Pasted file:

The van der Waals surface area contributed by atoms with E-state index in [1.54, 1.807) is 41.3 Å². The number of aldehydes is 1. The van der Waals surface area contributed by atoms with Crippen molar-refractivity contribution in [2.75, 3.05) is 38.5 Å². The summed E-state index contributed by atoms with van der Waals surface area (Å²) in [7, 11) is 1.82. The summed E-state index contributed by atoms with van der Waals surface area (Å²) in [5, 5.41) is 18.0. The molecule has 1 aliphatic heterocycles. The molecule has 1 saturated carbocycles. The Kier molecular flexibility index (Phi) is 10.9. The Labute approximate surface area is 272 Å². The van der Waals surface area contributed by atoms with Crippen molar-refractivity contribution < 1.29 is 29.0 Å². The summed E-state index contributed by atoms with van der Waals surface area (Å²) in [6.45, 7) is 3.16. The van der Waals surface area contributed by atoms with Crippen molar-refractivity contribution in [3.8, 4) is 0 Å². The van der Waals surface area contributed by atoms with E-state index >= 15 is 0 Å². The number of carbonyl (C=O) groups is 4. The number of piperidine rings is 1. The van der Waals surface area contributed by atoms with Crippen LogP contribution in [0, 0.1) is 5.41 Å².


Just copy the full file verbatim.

The van der Waals surface area contributed by atoms with E-state index in [1.54, 1.807) is 41.3 Å². The number of aldehydes is 1. The van der Waals surface area contributed by atoms with Crippen molar-refractivity contribution in [2.75, 3.05) is 38.5 Å². The summed E-state index contributed by atoms with van der Waals surface area (Å²) in [7, 11) is 1.82. The summed E-state index contributed by atoms with van der Waals surface area (Å²) in [5, 5.41) is 18.0. The molecule has 1 aliphatic heterocycles. The molecule has 1 saturated carbocycles. The Kier molecular flexibility index (Phi) is 10.9. The Labute approximate surface area is 272 Å². The van der Waals surface area contributed by atoms with Crippen molar-refractivity contribution < 1.29 is 29.0 Å². The summed E-state index contributed by atoms with van der Waals surface area (Å²) in [6.45, 7) is 3.16. The van der Waals surface area contributed by atoms with Crippen molar-refractivity contribution in [3.8, 4) is 0 Å². The van der Waals surface area contributed by atoms with E-state index >= 15 is 0 Å². The number of carbonyl (C=O) groups is 4. The number of piperidine rings is 1. The van der Waals surface area contributed by atoms with Crippen LogP contribution in [0, 0.1) is 5.41 Å².